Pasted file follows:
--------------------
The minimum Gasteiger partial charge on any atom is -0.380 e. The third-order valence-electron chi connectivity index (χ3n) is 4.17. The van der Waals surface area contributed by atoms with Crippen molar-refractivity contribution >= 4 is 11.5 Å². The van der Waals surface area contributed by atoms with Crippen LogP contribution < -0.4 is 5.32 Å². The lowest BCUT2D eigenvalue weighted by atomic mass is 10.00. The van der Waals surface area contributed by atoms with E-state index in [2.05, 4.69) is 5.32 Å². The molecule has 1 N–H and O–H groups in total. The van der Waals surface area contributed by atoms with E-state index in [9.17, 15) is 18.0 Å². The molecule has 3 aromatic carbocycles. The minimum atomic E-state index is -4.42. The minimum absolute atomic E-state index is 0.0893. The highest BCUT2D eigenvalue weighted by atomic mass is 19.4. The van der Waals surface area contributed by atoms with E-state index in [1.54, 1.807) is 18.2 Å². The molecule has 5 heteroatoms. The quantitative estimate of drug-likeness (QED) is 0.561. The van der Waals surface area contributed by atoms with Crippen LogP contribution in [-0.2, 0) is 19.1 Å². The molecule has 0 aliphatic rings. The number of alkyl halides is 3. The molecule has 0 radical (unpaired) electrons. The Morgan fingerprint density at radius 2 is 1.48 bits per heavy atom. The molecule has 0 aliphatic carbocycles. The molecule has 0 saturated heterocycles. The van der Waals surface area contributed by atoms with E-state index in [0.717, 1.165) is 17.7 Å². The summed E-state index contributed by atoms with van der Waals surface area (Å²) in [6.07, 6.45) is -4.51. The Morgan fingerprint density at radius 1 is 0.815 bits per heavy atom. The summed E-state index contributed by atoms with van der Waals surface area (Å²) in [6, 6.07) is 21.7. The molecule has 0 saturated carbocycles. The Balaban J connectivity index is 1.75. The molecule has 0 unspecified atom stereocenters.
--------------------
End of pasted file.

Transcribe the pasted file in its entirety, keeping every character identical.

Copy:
The minimum Gasteiger partial charge on any atom is -0.380 e. The third-order valence-electron chi connectivity index (χ3n) is 4.17. The van der Waals surface area contributed by atoms with Crippen molar-refractivity contribution >= 4 is 11.5 Å². The van der Waals surface area contributed by atoms with Crippen LogP contribution < -0.4 is 5.32 Å². The lowest BCUT2D eigenvalue weighted by atomic mass is 10.00. The van der Waals surface area contributed by atoms with E-state index in [2.05, 4.69) is 5.32 Å². The molecule has 1 N–H and O–H groups in total. The van der Waals surface area contributed by atoms with E-state index in [9.17, 15) is 18.0 Å². The molecule has 3 aromatic carbocycles. The minimum atomic E-state index is -4.42. The minimum absolute atomic E-state index is 0.0893. The highest BCUT2D eigenvalue weighted by atomic mass is 19.4. The van der Waals surface area contributed by atoms with E-state index in [1.54, 1.807) is 18.2 Å². The molecule has 5 heteroatoms. The quantitative estimate of drug-likeness (QED) is 0.561. The van der Waals surface area contributed by atoms with Crippen LogP contribution in [-0.2, 0) is 19.1 Å². The molecule has 0 aliphatic rings. The number of alkyl halides is 3. The molecule has 0 radical (unpaired) electrons. The Morgan fingerprint density at radius 2 is 1.48 bits per heavy atom. The molecule has 0 aliphatic carbocycles. The molecule has 0 saturated heterocycles. The van der Waals surface area contributed by atoms with E-state index in [0.717, 1.165) is 17.7 Å². The summed E-state index contributed by atoms with van der Waals surface area (Å²) in [6.07, 6.45) is -4.51. The Morgan fingerprint density at radius 1 is 0.815 bits per heavy atom. The summed E-state index contributed by atoms with van der Waals surface area (Å²) in [6, 6.07) is 21.7. The molecule has 0 saturated carbocycles. The Balaban J connectivity index is 1.75. The molecule has 0 unspecified atom stereocenters.